Things I Think…

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65 Responses

  1. Michael says:


    Like I said…not cat lovers…

  2. Dan from Georgia says:

    I can get behind “St. Michael the Really Lessor” being the patron saint of catdom.

  3. Dan from Georgia says:

    Interesting about medieval art and cats…I modified Terry’s search and typed in “cat symbolism in medieval art”….here is some of what I found from ArtRKL:

    “To artists during the medieval era, animals were seen as a reflection of society, and cats were a prime example of deviant behavior. Unlike dogs, these feudal feline friends could not be trained in loyalty—they simply came and went depending on who fed them. So, the rather odd appearance of the cats could be because they wanted their image to depict their poor societal behavior.”


  4. Xenia says:

    Here’s Saint Melangell, patron Saint of rabbits!

  5. Michael says:

    They must have liked bunnies more than cats…

  6. Michael says:


    I accept the nomination… 🙂

  7. Reuben says:

    Thought 4, I struggle with that identity thingy too.

  8. Linn says:

    Phil 4:4-not as a pat, easy answer, but with the reality that Paul was in prison when he wrote that, facing beheading by Nero. I do look for the blessings/positives in the things that happen around me and to me. I often am amazed at how God blesses, even if I can only see it years later.

    I now have to return to the 22 blessings in my classroom!

  9. Michael says:


    It’s a tough one…self sabotage…trying to work through my own…

  10. Michael says:


    Finding things to be grateful for…even seemingly small things…keeps me alive.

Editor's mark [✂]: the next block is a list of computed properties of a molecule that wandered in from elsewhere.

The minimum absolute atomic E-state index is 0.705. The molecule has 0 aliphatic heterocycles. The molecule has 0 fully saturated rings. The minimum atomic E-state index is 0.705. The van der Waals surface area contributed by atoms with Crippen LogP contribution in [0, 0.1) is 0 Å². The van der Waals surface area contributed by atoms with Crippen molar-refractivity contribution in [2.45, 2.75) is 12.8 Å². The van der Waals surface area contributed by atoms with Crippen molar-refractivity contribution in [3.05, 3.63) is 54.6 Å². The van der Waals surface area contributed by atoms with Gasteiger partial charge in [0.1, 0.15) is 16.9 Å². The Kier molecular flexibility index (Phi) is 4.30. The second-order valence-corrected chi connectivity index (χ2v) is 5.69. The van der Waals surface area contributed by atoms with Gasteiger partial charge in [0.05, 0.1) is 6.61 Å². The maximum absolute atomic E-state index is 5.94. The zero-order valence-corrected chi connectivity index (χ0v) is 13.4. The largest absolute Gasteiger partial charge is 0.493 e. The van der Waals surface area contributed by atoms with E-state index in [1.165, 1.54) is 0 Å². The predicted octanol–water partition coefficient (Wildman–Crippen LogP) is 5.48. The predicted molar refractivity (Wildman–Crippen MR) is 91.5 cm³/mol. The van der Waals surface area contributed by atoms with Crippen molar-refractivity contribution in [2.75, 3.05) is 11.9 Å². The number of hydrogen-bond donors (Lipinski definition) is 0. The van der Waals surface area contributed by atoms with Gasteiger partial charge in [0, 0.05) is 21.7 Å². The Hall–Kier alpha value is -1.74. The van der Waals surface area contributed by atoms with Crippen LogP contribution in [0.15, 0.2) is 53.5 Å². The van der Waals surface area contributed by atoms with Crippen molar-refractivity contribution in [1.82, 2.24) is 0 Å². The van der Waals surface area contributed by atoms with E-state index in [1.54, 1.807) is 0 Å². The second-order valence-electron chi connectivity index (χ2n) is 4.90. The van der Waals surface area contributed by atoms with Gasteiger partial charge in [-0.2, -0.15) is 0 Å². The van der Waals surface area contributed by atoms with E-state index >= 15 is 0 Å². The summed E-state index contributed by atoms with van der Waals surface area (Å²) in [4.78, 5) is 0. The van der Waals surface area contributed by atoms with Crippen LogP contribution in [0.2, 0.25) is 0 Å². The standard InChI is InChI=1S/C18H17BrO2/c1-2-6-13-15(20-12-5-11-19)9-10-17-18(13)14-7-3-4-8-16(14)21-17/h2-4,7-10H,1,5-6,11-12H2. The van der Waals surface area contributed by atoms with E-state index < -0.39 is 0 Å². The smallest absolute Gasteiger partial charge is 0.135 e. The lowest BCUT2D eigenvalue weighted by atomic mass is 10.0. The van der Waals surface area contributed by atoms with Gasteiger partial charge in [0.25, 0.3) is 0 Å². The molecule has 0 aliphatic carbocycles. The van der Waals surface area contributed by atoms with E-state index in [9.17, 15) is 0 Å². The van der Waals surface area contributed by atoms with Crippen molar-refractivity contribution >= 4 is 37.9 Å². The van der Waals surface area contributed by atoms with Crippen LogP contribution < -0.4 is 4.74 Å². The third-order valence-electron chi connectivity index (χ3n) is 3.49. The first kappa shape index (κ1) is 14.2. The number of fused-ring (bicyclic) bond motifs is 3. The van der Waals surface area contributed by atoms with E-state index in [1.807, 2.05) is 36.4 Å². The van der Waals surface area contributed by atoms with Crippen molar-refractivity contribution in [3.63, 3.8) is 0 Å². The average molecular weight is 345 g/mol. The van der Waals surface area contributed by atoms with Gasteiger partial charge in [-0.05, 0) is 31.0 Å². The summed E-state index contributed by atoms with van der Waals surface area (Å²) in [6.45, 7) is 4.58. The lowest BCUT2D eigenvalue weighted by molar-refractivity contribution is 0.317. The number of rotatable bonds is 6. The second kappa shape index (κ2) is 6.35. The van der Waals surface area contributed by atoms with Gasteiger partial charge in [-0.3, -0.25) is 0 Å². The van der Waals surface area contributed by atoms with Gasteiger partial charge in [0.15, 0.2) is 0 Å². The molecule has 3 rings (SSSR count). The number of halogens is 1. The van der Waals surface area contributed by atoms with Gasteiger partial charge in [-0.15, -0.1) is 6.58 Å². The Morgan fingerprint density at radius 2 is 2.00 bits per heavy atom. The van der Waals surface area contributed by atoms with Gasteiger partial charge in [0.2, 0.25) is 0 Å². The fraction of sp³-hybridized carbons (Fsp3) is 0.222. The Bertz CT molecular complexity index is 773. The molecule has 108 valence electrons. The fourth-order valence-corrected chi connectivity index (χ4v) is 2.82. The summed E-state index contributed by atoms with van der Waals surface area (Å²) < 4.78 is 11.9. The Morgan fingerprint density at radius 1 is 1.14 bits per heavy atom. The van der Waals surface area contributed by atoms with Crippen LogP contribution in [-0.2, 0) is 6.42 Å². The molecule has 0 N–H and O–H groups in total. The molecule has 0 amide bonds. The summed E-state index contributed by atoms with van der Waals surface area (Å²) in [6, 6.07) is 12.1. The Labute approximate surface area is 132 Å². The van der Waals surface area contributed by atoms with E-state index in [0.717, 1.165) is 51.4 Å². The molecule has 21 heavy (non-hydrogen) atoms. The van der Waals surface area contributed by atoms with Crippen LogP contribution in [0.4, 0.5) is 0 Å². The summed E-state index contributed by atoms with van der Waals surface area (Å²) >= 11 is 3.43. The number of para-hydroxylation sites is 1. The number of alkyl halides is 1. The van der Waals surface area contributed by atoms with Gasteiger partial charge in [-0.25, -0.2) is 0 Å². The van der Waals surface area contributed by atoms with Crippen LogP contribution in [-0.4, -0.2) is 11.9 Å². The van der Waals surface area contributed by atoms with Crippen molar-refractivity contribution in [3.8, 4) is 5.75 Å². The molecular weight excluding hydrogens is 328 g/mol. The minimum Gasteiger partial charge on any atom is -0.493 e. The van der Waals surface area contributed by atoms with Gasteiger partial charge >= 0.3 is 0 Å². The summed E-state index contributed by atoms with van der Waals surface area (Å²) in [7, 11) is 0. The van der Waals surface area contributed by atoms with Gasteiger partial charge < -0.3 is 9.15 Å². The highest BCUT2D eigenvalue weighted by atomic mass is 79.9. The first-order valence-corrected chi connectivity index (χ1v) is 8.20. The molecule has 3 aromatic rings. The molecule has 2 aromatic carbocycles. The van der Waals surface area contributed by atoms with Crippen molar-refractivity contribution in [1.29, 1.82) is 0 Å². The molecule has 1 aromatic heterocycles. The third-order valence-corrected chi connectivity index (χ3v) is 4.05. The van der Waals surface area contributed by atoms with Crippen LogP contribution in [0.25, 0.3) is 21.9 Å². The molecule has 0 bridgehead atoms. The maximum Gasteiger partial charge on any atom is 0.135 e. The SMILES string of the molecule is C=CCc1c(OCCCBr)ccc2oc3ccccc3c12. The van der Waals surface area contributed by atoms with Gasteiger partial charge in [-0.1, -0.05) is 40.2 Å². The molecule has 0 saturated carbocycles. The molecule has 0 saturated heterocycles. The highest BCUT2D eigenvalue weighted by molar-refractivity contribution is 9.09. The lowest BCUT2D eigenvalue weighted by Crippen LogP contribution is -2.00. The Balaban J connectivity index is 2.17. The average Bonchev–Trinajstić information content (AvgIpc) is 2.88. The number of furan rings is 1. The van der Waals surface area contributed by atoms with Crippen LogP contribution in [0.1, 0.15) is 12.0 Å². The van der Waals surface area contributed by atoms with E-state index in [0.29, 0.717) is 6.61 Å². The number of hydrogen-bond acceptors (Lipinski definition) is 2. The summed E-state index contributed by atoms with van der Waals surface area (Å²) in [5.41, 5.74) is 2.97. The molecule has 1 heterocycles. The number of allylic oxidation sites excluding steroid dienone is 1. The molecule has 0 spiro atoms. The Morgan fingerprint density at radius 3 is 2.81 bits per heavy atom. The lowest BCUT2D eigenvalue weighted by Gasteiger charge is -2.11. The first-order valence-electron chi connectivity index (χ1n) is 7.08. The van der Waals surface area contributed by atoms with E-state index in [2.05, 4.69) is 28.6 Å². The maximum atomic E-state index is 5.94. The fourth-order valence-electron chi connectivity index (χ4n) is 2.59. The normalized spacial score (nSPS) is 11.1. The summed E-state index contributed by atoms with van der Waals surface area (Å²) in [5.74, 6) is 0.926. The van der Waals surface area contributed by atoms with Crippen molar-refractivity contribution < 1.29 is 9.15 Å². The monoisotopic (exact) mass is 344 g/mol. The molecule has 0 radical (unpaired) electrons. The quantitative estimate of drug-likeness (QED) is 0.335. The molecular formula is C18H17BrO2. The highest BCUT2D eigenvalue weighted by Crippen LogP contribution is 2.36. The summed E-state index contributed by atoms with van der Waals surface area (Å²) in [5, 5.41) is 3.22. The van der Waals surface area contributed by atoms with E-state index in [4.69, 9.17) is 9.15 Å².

Today, the sun is out and I have a damn fine cat…so today will be ok…

  11. Reuben says:

    I can not wait to have a cat again.

  12. Jean says:

    Regarding thought 3, What is your definition of “literal?”

  13. Captain Kevin says:

    “I’m hoping that upon my demise that cats will get a real patron saint…St. Michael the Really Lessor…”

    I like that!

  14. Michael says:


    Literal meaning that every event the Bible records happened in time just as the Bible presents it.

    I think it’s quite possible that the Creation and flood narratives are stories that are theologically true if we discern why they were inspired and what the message behind them is.

  15. Michael says:



  16. UnCCed says:

    Regarding “the Bible is not literal..,” in the name of His Smithness I hereby rebuke you-th (KJV added for effect)!!!
    I happy to KNOW all the references in the OT to “thousands” and other ridiculously high counts were the result of some dude stopping everything and literally counting each and every person/place/thing, because of course in addition to not dying from all sorts of things we now equate to persecution/high taxes, they were worried about American interpretation (remember “If My People…” was talking about American Republicans).